In one of the annual seminars I attended, a priest-speaker asked who among us knew of Vatican II. I promptly raised my hand, glanced around and, to my chagrin, discovered that there was only one other raising her hand. Instead of showing curiosity why others didn’t know about it, the priest smiled, which struck me as strange. And he proceeded to his topic without saying anything more about Vatican II.
I related the incident to my parish priest who had the grace to shake his head, and explain that not even priests know much about Vatican II, unless they had it as part of their studies. I found this sad, very sad: An event that brought the Roman Catholic Church to addressing issues of the 20th century, in addition to confronting itself and proclaiming the truths it teaches in contemporary language, is important in the lives of Roman Catholics, especially the laity, like me.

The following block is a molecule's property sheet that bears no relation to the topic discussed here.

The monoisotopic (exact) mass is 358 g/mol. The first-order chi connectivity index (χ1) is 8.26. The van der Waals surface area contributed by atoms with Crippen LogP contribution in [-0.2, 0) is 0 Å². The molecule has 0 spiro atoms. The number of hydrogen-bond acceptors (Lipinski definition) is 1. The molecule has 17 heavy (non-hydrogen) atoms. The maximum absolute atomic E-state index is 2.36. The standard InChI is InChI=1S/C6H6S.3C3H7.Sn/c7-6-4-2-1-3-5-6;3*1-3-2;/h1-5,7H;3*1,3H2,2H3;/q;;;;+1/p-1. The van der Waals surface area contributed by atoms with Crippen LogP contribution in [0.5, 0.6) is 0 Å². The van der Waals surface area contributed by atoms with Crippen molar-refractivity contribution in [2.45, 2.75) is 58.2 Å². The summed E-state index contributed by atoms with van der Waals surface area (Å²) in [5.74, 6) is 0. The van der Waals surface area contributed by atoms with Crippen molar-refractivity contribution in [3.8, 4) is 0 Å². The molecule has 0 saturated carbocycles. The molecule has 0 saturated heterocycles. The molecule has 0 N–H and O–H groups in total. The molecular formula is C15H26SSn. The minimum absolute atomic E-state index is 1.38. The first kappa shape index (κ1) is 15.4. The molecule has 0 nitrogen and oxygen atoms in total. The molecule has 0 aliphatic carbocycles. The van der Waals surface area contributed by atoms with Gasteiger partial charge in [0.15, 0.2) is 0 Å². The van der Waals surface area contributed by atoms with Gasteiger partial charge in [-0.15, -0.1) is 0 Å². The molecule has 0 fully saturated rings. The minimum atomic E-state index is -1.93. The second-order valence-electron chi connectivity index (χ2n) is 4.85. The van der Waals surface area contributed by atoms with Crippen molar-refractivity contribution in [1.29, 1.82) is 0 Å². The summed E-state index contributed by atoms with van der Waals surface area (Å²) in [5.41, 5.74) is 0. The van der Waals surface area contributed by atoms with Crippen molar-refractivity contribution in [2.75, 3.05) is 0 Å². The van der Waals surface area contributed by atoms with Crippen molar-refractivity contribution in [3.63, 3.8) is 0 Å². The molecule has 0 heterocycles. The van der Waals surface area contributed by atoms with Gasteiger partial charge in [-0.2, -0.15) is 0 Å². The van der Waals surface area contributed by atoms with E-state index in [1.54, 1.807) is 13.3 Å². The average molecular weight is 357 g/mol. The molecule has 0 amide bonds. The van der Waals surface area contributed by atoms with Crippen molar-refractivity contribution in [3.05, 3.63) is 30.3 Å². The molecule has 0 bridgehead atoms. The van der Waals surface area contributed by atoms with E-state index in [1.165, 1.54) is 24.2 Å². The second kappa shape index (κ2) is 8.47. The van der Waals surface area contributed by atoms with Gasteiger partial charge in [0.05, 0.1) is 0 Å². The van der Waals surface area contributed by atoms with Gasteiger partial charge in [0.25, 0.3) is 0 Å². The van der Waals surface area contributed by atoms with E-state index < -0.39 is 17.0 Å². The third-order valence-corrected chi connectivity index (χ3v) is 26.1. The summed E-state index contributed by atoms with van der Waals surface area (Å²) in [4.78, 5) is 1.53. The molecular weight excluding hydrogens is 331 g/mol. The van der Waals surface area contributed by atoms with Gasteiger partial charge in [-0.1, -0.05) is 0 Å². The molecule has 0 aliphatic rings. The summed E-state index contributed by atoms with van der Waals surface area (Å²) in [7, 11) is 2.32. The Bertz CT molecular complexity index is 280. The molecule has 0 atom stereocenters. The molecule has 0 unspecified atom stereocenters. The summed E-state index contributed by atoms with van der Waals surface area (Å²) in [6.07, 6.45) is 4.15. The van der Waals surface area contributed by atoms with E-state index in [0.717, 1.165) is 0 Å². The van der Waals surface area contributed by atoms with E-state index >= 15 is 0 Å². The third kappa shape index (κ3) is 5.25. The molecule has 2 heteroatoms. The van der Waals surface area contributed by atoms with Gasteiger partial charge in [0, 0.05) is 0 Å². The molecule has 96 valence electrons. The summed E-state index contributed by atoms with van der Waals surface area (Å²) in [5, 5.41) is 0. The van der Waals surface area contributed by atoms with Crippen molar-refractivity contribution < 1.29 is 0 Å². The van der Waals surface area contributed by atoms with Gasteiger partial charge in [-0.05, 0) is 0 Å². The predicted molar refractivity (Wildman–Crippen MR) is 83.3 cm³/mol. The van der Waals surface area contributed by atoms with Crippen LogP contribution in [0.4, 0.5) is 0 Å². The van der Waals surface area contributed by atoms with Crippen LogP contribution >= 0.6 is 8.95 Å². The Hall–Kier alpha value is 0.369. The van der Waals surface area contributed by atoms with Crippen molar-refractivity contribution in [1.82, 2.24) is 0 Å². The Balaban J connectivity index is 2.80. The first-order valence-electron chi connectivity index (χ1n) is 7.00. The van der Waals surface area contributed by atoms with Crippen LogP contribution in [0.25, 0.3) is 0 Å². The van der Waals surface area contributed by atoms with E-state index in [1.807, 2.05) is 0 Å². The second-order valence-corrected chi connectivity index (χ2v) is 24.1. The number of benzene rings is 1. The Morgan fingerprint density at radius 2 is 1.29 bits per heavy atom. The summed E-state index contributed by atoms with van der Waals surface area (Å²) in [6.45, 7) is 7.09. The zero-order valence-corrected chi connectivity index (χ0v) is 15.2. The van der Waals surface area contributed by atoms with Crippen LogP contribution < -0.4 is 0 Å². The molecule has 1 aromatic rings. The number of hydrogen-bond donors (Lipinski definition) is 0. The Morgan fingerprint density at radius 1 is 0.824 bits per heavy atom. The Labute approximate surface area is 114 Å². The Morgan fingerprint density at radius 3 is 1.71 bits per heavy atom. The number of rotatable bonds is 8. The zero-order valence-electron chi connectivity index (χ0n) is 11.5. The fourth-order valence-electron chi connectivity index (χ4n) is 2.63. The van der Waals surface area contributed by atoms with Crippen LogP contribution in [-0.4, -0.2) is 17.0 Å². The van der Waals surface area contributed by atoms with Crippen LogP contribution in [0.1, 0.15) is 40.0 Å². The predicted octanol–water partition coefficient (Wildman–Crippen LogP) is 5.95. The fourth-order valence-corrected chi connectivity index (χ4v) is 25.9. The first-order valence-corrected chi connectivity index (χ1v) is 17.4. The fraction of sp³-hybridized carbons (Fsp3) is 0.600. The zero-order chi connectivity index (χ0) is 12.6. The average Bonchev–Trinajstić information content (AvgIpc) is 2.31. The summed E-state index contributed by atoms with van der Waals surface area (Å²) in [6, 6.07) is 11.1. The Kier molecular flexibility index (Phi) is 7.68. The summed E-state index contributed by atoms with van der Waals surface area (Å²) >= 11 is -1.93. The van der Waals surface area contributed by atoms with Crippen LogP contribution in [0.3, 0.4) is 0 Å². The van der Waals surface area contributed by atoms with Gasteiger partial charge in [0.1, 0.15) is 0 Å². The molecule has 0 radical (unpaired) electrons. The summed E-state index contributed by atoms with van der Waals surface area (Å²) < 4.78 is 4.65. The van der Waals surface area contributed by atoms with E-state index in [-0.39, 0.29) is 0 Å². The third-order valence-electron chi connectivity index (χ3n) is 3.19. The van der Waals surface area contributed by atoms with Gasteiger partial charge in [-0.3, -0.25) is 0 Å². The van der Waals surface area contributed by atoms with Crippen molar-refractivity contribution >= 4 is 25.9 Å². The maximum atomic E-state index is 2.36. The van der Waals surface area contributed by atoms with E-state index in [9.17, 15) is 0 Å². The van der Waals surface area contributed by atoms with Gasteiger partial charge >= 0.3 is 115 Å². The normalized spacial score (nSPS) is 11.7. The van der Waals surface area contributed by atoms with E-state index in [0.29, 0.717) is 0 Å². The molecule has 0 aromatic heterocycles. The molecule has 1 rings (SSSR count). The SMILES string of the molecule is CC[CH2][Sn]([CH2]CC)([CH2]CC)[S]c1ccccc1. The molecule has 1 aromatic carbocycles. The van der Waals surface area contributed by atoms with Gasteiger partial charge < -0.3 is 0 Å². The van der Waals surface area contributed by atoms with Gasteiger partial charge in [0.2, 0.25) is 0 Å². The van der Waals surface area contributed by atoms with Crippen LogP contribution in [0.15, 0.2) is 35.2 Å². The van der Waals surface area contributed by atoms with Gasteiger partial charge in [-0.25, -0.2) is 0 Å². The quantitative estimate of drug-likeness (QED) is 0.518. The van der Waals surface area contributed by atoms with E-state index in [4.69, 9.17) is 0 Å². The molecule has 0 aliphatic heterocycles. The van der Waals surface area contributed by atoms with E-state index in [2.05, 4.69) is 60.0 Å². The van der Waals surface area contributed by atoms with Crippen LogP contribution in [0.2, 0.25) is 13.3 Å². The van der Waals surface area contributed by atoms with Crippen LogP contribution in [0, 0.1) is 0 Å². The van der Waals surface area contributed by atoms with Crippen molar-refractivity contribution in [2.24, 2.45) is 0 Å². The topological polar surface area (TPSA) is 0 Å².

Two months ago, while attending a Bible seminar on parables, I was going through several new books of Claretian Publications when I stumbled on a book that nearly emptied my wallet. I wanted to buy another book, but because the price was already beyond my budget for books, I decided to go to the Claretian bookstore just a corner away from my house in UP Village and reserved a copy.
Since then, these two books have satisfied my current craving to know more about Vatican II, revisiting the key points of eight conciliar documents. And I had the privilege of reading the journal of one peritus who contributed much to the theological framework of the 16 Vatican II documents.
The two books are: “Keys to the Council: Unlocking the Teaching of Vatican II” by Richard R. Gaillardetz and Catherine E. Clifford; and “My Journal of the Council” by Yves Congar OP, translated from French by Mary John Ronayne OP and Mary Cecily Boulding OP, with English translation editor Denis Minnis OP.
—ROSARIO K. GARCIA,